Attention – We don’t pay attention to boring things.

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Boring

Not Boring

Boring

Not Boring 

droning voice of a teacher

smile from a beautiful guy (or gal)

PowerPoint slides full of text

live comedian

What we pay attention to is driven by two things: survival and past experiences. Survival means staying alive and keeping our genes alive. Survival means paying attention to threats, emotions and sex.

We evolved to avoid predators, like lions and tigers. Large, fast objects are usually threats. Loud noises are usually threats. If our ancestors ignored these threats, well, they didn’t survive long enough to become our ancestors. But this hardwired response can undermine our productivity.

An angry, yelling person looks like a threat. A colleague once came into my office, closed the door and towered over me. He threatened to undermine my authority in no uncertain terms. And he was a big guy. Luckily he left fairly quickly so he missed my emotional collapse. I was scared! And very unproductive for the rest of the day. He succeeded in getting my brain’s attention, and ruining my productivity.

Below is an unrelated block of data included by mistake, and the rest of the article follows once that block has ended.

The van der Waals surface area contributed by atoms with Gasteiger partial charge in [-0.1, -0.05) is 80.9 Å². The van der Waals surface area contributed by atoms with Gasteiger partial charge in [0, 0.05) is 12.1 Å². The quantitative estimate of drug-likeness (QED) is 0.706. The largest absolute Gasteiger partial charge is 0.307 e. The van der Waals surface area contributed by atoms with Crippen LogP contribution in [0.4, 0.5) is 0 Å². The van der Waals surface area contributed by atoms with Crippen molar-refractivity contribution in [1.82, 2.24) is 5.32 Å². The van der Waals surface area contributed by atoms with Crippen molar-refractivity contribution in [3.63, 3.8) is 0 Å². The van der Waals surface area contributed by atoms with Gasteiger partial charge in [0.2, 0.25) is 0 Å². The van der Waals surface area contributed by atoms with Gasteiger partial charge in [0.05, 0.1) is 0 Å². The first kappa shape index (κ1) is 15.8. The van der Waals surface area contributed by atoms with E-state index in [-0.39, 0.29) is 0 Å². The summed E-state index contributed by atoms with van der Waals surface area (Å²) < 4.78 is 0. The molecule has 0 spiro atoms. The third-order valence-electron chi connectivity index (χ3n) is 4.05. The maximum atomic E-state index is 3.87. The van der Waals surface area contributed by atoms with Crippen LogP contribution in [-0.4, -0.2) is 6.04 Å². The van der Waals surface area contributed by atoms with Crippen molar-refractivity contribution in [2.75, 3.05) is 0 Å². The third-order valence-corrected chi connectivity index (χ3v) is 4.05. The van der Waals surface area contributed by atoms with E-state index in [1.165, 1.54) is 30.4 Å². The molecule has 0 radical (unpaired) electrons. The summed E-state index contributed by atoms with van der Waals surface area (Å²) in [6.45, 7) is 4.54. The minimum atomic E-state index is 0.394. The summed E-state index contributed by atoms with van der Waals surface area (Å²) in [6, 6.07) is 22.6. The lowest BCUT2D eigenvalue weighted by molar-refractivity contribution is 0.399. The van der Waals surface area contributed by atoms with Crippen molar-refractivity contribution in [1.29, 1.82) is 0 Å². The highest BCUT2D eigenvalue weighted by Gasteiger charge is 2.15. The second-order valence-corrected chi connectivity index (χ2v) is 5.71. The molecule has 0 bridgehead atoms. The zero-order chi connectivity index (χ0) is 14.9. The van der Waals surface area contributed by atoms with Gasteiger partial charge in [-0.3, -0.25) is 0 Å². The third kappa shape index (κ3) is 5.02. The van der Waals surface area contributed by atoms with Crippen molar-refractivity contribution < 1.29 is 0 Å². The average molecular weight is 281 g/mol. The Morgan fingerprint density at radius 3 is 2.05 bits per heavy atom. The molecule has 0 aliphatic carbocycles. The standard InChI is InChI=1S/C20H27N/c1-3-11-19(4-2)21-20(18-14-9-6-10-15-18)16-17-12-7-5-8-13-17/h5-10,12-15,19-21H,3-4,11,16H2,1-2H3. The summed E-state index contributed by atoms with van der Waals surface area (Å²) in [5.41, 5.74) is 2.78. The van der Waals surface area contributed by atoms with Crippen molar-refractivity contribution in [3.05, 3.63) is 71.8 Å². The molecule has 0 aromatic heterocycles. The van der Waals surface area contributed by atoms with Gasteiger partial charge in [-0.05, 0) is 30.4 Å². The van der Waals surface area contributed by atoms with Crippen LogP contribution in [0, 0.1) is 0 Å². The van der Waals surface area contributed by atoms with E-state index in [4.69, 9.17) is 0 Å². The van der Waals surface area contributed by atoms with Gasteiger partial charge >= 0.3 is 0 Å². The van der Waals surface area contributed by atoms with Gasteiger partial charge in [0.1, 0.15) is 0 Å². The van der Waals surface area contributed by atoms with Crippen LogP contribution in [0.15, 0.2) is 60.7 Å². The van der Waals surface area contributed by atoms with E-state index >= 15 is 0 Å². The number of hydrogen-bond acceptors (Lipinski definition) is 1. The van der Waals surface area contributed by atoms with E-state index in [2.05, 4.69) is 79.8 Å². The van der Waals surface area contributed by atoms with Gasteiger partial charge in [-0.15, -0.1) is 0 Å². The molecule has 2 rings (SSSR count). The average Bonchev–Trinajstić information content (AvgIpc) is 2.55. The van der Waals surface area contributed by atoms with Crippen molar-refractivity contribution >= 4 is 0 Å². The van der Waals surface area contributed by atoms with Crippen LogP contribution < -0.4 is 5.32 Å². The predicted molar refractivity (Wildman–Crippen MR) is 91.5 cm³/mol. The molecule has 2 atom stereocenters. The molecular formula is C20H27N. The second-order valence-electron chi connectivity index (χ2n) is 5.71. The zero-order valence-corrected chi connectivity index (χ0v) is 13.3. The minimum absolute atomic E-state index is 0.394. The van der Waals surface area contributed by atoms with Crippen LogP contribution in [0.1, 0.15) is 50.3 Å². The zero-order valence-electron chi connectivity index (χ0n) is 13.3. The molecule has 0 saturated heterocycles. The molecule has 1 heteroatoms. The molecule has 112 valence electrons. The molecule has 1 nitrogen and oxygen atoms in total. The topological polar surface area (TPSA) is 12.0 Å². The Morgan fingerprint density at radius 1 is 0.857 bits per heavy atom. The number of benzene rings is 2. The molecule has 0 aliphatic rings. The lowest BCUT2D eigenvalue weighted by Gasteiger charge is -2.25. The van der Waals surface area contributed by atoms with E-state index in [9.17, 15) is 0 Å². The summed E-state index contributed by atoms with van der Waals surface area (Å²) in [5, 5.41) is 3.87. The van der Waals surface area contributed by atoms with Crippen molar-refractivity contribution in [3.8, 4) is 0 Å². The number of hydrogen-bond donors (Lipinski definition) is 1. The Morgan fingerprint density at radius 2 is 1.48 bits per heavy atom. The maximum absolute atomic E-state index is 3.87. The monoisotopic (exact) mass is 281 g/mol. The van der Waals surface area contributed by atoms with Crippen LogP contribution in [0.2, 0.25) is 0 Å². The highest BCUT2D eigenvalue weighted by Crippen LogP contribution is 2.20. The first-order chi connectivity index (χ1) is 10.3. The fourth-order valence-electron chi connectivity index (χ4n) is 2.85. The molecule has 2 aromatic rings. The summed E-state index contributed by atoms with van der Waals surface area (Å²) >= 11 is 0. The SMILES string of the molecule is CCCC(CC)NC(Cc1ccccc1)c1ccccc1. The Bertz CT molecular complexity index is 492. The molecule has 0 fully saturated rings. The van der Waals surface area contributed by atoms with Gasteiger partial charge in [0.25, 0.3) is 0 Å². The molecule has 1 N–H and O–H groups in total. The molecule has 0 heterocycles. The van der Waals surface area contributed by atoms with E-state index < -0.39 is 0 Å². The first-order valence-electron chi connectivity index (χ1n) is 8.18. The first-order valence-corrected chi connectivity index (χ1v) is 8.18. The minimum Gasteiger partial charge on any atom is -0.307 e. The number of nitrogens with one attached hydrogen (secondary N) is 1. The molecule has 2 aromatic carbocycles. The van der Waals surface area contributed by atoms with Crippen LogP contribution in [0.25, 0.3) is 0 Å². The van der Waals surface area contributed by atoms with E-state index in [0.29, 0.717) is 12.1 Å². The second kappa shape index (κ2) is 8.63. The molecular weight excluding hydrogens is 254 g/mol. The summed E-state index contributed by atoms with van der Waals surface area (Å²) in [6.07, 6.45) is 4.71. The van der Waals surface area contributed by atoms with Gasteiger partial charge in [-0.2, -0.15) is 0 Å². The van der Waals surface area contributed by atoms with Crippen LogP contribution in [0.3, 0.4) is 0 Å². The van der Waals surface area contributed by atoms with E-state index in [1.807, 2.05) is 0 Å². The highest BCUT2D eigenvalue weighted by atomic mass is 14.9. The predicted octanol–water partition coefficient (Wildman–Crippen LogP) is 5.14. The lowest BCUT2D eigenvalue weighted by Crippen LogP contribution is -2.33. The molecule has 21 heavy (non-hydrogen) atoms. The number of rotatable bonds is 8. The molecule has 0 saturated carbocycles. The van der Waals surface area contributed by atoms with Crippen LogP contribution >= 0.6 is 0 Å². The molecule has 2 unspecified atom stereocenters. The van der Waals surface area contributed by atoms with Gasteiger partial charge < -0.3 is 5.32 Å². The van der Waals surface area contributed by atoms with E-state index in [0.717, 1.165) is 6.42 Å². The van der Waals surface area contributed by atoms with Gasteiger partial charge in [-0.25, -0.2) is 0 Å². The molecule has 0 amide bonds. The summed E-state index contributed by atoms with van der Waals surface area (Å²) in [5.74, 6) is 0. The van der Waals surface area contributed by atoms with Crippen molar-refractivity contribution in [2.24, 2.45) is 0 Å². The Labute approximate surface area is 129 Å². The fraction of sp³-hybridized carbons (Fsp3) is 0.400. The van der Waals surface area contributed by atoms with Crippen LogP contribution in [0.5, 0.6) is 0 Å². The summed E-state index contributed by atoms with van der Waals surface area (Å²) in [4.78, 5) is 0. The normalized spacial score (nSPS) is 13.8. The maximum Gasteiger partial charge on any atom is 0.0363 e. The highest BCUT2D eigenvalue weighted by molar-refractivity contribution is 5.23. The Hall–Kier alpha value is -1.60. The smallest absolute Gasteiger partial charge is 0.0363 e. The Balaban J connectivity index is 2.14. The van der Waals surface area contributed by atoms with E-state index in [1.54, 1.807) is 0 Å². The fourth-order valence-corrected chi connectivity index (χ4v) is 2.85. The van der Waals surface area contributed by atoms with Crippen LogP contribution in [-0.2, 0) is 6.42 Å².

When I was in college, I met a beautiful young woman. We locked eyes and neither of us could look away. She had large, beautiful brown eyes. I was in love! And it looked like she was, too. I was supposed to be working on my thesis, but whenever I tried to work I thought of those beautiful brown eyes. She had my attention, and my important thesis was suddenly much less important. Let’s just say graduating took a little longer than expected.

Attention corollary – We can only pay attention to one thing at a time

Multitasking problemsHuman brains are inherently sequential processors. Yes, we can breathe and drive at the same time. But we cannot drive and talk on our cell phones at the same time. Many people seem to do this, but they are really switching back and forth from driving to talking. There is a good reason why it is illegal to drive and talk on your phone in Illinois. Driving while on your phone is like driving drunk. Drivers on their phones are half a second slower at hitting the brakes. At 60 mph that’s another 44 feet, much more than the distance between cars on the Eisenhower Expressway into Chicago. (On New Jersey highways the cars seem like they’re 44 inches apart.)

Implication: We cannot multitask. Well, maybe mothers can, as they prepare dinner, talk on the phone, and keep an eye on the kids. Maybe they are just switching between tasks, saying “Uh huh. I know what you mean. BILLY CUT THAT OUT,” automatically.

Normal humans at the office cannot proofread the annual report, check their email, talk with clients and check their Facebook account simultaneously. They may have eight windows open at once on their computer, but only one of them has their attention for doing real work. Unnecessary interruptions should be minimized. That’s the boss’s job.

Bottom line:
You will perform better if you give one task your full attention.
If something more important comes along – something involving survival or sex – then give that your full attention.

Enough said.

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